Emotional Processes and Responses to Terrorism

Graduate student Rachel Steele and Professor Brian Lickel have studied how individual differences in chronic emotion regulation and ingroup identification influence how people respond to intergroup threats.  For example, in a recent study they examined how people’s tendencies to rumination about revenge seeking and their level of national identification modulate the extent to which they respond to foreign calls for terrorism with increased bias and anger against Muslims.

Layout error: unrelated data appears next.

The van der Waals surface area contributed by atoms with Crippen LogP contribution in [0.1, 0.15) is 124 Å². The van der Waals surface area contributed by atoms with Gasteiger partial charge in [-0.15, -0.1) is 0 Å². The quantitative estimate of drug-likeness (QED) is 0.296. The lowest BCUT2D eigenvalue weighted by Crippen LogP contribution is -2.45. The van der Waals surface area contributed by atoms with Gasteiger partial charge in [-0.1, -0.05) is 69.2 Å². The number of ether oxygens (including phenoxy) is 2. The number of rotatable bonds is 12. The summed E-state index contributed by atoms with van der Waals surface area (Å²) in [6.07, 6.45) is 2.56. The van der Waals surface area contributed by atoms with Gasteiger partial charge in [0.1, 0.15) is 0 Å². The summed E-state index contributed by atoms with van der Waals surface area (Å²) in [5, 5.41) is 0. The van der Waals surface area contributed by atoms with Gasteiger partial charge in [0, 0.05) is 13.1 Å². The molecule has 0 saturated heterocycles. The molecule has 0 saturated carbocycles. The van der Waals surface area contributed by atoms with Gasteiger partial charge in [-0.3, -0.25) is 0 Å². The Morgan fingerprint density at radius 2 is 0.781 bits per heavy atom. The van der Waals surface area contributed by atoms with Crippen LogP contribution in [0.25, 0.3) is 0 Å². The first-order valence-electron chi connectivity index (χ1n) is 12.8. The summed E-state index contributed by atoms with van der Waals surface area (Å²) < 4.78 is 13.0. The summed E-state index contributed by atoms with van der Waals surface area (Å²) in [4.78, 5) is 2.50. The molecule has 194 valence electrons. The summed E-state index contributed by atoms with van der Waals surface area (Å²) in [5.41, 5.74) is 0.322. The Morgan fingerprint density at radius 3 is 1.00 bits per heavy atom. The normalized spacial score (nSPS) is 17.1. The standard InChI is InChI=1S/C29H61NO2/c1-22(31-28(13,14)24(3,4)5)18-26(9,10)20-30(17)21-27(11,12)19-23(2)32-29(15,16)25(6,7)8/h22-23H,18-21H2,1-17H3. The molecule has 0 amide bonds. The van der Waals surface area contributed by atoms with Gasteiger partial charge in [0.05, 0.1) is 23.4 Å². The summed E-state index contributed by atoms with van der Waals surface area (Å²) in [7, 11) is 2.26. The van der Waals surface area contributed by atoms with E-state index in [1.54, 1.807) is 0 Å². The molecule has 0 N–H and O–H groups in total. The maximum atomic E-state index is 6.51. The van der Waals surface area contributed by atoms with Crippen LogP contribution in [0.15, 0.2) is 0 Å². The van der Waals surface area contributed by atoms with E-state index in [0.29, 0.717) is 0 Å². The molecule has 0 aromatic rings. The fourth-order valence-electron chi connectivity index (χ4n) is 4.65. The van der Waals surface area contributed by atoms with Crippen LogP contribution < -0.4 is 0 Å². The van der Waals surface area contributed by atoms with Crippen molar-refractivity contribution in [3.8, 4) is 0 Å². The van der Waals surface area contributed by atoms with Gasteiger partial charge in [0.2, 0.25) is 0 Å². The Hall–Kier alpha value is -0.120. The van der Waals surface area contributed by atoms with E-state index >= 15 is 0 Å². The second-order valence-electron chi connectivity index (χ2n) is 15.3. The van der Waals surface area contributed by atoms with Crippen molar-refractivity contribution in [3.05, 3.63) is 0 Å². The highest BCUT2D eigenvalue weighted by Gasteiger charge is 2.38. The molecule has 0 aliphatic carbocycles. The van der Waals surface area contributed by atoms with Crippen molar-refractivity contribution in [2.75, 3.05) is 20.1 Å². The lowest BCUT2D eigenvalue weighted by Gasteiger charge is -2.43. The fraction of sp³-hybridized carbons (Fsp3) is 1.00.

Photo: Rachel Steele and Brian Lickel